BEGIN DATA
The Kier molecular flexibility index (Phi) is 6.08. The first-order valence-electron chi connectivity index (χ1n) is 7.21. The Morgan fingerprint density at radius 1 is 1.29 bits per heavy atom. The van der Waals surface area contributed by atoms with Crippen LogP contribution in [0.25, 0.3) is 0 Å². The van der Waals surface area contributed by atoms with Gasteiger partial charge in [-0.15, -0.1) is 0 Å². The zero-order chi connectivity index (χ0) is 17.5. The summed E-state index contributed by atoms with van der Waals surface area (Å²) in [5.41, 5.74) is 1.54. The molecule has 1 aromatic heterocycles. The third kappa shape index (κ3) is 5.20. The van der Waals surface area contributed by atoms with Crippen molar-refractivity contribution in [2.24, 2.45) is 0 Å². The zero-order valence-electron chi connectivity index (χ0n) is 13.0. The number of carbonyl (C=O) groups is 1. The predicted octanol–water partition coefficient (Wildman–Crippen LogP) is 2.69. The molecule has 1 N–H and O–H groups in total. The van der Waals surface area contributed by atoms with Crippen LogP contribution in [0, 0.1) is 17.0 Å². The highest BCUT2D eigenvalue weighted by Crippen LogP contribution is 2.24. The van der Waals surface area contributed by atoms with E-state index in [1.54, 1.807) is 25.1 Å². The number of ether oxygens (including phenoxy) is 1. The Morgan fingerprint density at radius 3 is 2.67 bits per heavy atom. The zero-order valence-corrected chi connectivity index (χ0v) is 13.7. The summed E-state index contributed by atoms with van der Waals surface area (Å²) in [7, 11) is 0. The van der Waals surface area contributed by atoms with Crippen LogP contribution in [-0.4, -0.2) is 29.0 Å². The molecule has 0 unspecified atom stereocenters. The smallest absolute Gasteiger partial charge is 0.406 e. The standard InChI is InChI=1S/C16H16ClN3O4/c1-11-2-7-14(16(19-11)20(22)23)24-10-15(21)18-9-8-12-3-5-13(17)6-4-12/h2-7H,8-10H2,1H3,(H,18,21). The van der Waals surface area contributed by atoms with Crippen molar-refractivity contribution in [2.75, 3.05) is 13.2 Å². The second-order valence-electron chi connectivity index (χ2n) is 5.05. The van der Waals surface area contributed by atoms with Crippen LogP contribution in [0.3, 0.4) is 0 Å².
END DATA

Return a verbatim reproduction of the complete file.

The Kier molecular flexibility index (Phi) is 6.08. The first-order valence-electron chi connectivity index (χ1n) is 7.21. The Morgan fingerprint density at radius 1 is 1.29 bits per heavy atom. The van der Waals surface area contributed by atoms with Crippen LogP contribution in [0.25, 0.3) is 0 Å². The van der Waals surface area contributed by atoms with Gasteiger partial charge in [-0.15, -0.1) is 0 Å². The zero-order chi connectivity index (χ0) is 17.5. The summed E-state index contributed by atoms with van der Waals surface area (Å²) in [5.41, 5.74) is 1.54. The molecule has 1 aromatic heterocycles. The third kappa shape index (κ3) is 5.20. The van der Waals surface area contributed by atoms with Crippen molar-refractivity contribution in [2.24, 2.45) is 0 Å². The zero-order valence-electron chi connectivity index (χ0n) is 13.0. The number of carbonyl (C=O) groups is 1. The predicted octanol–water partition coefficient (Wildman–Crippen LogP) is 2.69. The molecule has 1 N–H and O–H groups in total. The van der Waals surface area contributed by atoms with Crippen LogP contribution in [0, 0.1) is 17.0 Å². The highest BCUT2D eigenvalue weighted by Crippen LogP contribution is 2.24. The van der Waals surface area contributed by atoms with E-state index in [1.54, 1.807) is 25.1 Å². The number of ether oxygens (including phenoxy) is 1. The Morgan fingerprint density at radius 3 is 2.67 bits per heavy atom. The zero-order valence-corrected chi connectivity index (χ0v) is 13.7. The summed E-state index contributed by atoms with van der Waals surface area (Å²) in [7, 11) is 0. The van der Waals surface area contributed by atoms with Crippen LogP contribution in [-0.4, -0.2) is 29.0 Å². The molecule has 0 unspecified atom stereocenters. The smallest absolute Gasteiger partial charge is 0.406 e. The standard InChI is InChI=1S/C16H16ClN3O4/c1-11-2-7-14(16(19-11)20(22)23)24-10-15(21)18-9-8-12-3-5-13(17)6-4-12/h2-7H,8-10H2,1H3,(H,18,21). The van der Waals surface area contributed by atoms with Crippen molar-refractivity contribution in [2.75, 3.05) is 13.2 Å². The second-order valence-electron chi connectivity index (χ2n) is 5.05. The van der Waals surface area contributed by atoms with Crippen LogP contribution in [0.3, 0.4) is 0 Å².